All the papers linked above were not peer-reviewed (not validated by other scientists of the same research area). This peer review method is a gold-standard for scientists that publish their data. Other scientists in the same field must review and accept or reject research work based on several scientific parameters. Hence, a non peer-reviewed article such as a blog entry, news article or a paper uploaded on research gate doesn’t classify as scientific data. Also, link 3 was the only research study here that again did not feature any controls in the so called ‘improvement’.
Publication 4: “Studies of brahmi based unani compound formulation on autism to assess its efficacy”.
Mukherjee et al (2017) published in the International Journal of Ayurveda and Pharma Research that discussed a small amount of change in experimental group assessed (using questionnaires) after a treatment of Brahmi medications. Only showing a p value significance, the study fails to discuss the number of recruited subjects or any other behavioural measurement conducted to compare with the control subjects.
When carefully observing the data presented in a table rather than a visual graph (presented as median + standard deviation or error), we found that the error bars were significantly high that it could cancel out the drug effect. This could, probably be the reason for not reporting this data in a graph.
Hence, when carefully studying the published data, it is likely that the researcher Arun Mukherjee and his colleagues tried to bury a ‘no-effect’ with statistical numbers, i.e. the drug may not have had any significant effect on the patient condition but wasn’t evidently stated as such.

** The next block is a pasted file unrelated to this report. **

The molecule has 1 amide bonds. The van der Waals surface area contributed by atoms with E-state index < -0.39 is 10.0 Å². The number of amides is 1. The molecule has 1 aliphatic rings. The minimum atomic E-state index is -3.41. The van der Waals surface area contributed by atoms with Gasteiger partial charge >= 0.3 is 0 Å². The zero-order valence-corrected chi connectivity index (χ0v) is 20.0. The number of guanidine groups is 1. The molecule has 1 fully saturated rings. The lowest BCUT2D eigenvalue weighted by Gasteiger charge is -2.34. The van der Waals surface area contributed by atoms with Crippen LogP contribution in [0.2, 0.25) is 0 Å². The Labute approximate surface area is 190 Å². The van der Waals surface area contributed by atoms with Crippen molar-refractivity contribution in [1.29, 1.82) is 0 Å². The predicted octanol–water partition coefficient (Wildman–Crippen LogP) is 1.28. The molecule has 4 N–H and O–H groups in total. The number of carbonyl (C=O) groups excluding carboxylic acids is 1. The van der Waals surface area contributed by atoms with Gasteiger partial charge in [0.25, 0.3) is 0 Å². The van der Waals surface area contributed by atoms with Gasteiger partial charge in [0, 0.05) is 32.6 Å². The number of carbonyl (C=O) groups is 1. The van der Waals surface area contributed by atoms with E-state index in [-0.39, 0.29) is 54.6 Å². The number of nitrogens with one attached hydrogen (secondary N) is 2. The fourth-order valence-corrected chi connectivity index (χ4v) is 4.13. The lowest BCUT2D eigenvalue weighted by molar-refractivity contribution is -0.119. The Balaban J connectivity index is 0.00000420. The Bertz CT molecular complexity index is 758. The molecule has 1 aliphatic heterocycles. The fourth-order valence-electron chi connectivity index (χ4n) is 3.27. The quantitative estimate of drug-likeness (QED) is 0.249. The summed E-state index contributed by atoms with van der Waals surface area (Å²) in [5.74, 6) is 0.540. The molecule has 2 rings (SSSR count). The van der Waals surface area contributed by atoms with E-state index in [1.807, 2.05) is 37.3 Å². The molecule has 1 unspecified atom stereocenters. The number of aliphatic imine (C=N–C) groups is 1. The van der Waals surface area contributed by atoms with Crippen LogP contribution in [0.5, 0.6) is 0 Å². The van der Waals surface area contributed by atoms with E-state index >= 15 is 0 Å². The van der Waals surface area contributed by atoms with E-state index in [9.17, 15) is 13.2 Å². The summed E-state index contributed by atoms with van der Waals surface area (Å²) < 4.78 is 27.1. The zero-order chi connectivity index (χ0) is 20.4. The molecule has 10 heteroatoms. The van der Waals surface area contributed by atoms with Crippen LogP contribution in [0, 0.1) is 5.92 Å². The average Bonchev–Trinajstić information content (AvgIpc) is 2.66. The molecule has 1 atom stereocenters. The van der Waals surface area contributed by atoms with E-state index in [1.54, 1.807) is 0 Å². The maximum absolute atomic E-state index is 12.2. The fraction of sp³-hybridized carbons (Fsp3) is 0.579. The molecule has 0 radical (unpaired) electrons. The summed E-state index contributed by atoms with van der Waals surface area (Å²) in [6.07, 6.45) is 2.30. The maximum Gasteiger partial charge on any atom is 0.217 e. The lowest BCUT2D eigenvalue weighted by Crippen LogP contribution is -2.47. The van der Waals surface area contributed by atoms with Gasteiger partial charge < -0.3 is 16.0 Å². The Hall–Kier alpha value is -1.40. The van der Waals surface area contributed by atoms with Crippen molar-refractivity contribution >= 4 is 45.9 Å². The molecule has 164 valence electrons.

Additionally, in India, a clinical trials registry (open access to public) shows the current research being conducted as a form of registered clinical trials. This means that in order to conduct any clinical research in humans, researchers need to apply and register all the relevant details of the study such as what is the preliminary or secondary data, name of the chief scientist, formulation of the drug and the funding source. This registry revealed several studies being conducted on autism and alternative treatments, but none of these studies showed any preliminary data that supported the claims of the respective trials on the basis of which the clinical trial was registered.
The prevelance of alternative treatments for autistic patients possibly reflects on the fact that a large amount of alternative treatments make highly exaggerated claims that may seem hard to compete with, as opposed to realistic evidence-based treatments. However, the scientific literature research on these claims do not give any evidence to support the claim that AYUSH based treatments work.
As shown above, single case studies with lack of controls, erroneously run statistics, reviews disguised as data publications and sub-standard data was found when carefully studying the research on autism with respect to AYUSH therapies. Indian researchers and AYUSH ministers made claims suggesting autism can be treated with traditional Indian therapies backed by newly emerging studies conducted by the institutes associated with the ministry of AYUSH. These claims include publicly funded alternative treatments and have gained huge traction with its gigantic budget increase of 13% in the recent Union budget.
As it is, legal battles, societal stigma and the perception of mental health illnesses makes an arduous task of public education on these issues. In addition to that, the government endorsing and funding institutions that give false hopes and claims to eradicate a complex disorder such as autism is morally unethical. The government as well as the health care providers should focus on giving education and direction to patients that are realistic, achievable and increase their quality of life.